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Butterfly Spreads in Stock Options Strategy
The "butterfly options strategy", also called "butterfly spreads" contain both bullish and bearish options. The trader in butterfly spreads has four options having the same expiry dates but three different strike prices. The trader buys two options contracts that have a higher and lower price, and two contracts with a price in between. The difference between high and low strike price is equal to the strike price in between.
A butterfly strategy contains the following −
- Buying or selling of Call/Put options
- Combining four option contracts
- Same underlying asset
- Same expiry date
- Different strike prices, with two contracts at same strike price
Butterfly spreads work the best in a non-volatile and comparatively stable market where a trader can earn some profit without having to take too much of risk. The best result of the butterfly strategy is seen when the options are near the end and at-the-money (ATM) or, in other words, when the price of the underlying assets is equal or near the middle strike price.
In this strategy, the trader can deal in calls and puts or a mix of both. Similarly, one can go for a long or short options depending on what they foresee and what the payoff of the options will be.
Long Call/Put Butterfly
This strategy involves buying one options with a higher strike price and one at a lower strike price and selling two options simultaneously at a strike price near to cash price of same expiry and underlying assets.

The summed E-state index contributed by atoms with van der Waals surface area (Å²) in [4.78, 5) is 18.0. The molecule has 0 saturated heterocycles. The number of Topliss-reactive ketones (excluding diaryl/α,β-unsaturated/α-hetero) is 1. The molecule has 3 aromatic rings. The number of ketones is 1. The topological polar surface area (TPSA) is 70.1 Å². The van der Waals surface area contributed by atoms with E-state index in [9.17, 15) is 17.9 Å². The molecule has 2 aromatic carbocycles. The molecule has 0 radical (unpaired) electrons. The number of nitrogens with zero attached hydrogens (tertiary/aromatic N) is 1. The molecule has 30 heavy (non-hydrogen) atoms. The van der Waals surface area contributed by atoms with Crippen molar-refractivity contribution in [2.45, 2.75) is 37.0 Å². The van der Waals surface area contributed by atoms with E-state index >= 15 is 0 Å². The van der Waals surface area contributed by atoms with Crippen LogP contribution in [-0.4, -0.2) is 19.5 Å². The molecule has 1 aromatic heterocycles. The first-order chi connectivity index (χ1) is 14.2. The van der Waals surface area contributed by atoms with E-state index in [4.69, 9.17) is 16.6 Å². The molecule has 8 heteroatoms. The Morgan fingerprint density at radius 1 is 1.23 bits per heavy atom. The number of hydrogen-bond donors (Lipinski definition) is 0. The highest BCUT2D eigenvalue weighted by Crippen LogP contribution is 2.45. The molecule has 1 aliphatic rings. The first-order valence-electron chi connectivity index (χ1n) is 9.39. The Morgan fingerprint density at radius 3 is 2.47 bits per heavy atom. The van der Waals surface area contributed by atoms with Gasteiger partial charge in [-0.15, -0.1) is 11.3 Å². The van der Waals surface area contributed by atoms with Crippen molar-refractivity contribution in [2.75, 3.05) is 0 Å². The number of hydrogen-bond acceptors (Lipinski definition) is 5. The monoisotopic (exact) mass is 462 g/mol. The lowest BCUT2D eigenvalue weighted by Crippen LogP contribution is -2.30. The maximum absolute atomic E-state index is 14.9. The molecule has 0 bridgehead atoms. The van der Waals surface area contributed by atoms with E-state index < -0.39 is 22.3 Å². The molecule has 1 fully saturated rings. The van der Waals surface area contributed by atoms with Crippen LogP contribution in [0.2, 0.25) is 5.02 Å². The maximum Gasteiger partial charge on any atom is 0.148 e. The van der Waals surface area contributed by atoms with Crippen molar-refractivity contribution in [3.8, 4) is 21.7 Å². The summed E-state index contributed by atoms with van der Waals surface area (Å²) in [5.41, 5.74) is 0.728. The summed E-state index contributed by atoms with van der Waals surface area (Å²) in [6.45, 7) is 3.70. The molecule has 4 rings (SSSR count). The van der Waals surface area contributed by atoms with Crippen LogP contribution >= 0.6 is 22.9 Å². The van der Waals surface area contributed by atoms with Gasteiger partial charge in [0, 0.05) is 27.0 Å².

The strategy has limited risk and the maximum a trader can lose is equal to the cost of the Call and Put options which will occur when the cash price goes beyond the upper strike price or below the lower strike price.
Upper Breakeven Point in Butterfly spread = Higher strike price long Call/Put option (Strike Price − Premium paid (Value of option)
Lower Breakeven Point in Butterfly spread = Lower strike price long Call/Put option (Strike Price + Premium paid (Value of option)
Short Call/Put Butterfly Option
In this strategy, one call/put option is sold at a higher price and another at a lower price while two options are bought simultaneously at a strike price near the cash price of the same underlying assets and of same expiry.
The price of long call/put options is the maximum loss a trader can suffer from in this strategy and it occurs when the cash price is at the same level with the middle strike price. When the cash prices are beyond the upper and lower strike prices, the maximum profit is obtained.
Upper Breakeven Point in short Butterfly = Higher strike price long Call/Put option (Strike Price − Premium paid (Value of option)
Lower Breakeven Point in short Butterfly= Lower strike price long Call/Put option (Strike Price + Premium paid (Value of option)
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